ARLINGTON, Va. — In diet, as in life, extreme approaches seldom achieve the best outcomes. That’s why vegan diets, which eschew all animal products, so often lead to negative outcomes – it’s an extreme approach to eating, just like other unbalanced diets that stack up too heavily on some nutrients and not others.
So while it could be surprising to some that the Dietary Guidelines for Americans would recommend dairy products as part of a healthy vegetarian eating pattern – as in “What? I should have animal products in my plant-based diet?” – a little examination shows it makes perfect sense. Vegetarian isn’t the same as vegan. And deciding to move toward a diet more heavily weighted toward fruits, nuts and vegetables doesn’t mean a consumer has to travel to the fringe – or miss out on dairy’s many clear benefits. If anything, it may make dairy an even more important part of the nutritional journey.
Here’s why dairy makes sense in a “plant-based” diet.
- Milk efficiently delivers a lot of nutrients that are more difficult to gain through plant-based sources. Protein, calcium, vitamins A & D – those are just a few of the 13 essential nutrients dairy packages together in an easy-to-access way. Yes, plant-based diets have many of these nutrients, but not all – try getting adequate Vitamin B12 without animal sources. To fill in the gaps that would otherwise require a supplement, a glass of milk goes a long way.
- This is especially true with proteins. Not all proteins are created equal, and animal-sourced proteins tend to be higher-quality than plant-based ones. Nothing against plants, but animal proteins are just more complete – they contain the full range of amino acids, and plant-based proteins do not. That’s biology, not ideology. Dairy products have protein in abundance, and to most people they taste better too. Just compare a glass of milk with an unsweetened almond-based beverage. The real dairy product will usually have as much as eight times as much protein as the highly processed, lab-concocted, misnamed “milk” that costs twice as much money and tastes like chalk.
But if that doesn’t convince you …
- Dairy can help consumers consume less. Eat-more-plants-to-save-the-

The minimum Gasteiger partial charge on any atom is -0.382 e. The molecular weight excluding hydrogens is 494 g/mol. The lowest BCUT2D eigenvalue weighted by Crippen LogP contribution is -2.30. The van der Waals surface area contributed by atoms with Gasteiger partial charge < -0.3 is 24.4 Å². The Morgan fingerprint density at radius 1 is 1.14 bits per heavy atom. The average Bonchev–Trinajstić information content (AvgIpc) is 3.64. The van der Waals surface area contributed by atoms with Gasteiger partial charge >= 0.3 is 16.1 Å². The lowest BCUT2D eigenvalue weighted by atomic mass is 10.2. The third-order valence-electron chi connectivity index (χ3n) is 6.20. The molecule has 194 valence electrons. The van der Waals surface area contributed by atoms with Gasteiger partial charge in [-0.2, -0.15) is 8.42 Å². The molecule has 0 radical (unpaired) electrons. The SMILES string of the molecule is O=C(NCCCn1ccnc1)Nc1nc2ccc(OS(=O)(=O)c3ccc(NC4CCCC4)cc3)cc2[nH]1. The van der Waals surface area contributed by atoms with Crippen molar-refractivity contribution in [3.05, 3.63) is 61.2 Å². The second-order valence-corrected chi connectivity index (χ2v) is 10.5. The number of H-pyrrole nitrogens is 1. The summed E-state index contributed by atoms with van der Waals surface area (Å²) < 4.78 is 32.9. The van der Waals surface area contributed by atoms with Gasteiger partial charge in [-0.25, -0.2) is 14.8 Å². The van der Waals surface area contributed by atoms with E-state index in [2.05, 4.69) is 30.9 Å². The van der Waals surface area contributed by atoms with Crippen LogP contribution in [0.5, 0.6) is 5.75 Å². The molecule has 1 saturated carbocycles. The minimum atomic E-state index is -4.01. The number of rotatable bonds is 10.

planet gets repeated so often that it’s conventional wisdom in many circles. But the picture’s more complicated than it looks, and not just because dairy is a leader in agricultural sustainability. For example, much of a cow’s nutrition comes from plants that human can’t consume, energy that’s then turned into dairy products that humans can digest. And when someone says, “eat more plants,” not enough attention is paid to the “more,” as in, if you want the nutrition, you need to eat more food. That takes resources from the planet and adds it to your waistline – a phenomenon also known as, “the worst of both worlds.” In the case of proteins, you would need to eat up to 30 percent more of some plant proteins to get the same high-quality protein as a dairy product. And hunting across the grocery aisle for the 13 essential nutrients milk has on its own. That can quickly become costly, time-consuming, and a source of future food waste.
All this makes dairy a smart option for the non-dogmatic plant-based consumer.
Diet is a highly personal choice, and in the 21st century those choices can be based on everything from simply how good food tastes to what economic opportunity that food may provide to what role that food may play in preserving the planet. Dairy meets all those consumer goals. That’s why dairy is recommended for anyone who may possibly benefit from their consumption – and that includes you, plant-based devotees.
— National Milk Producers Federation
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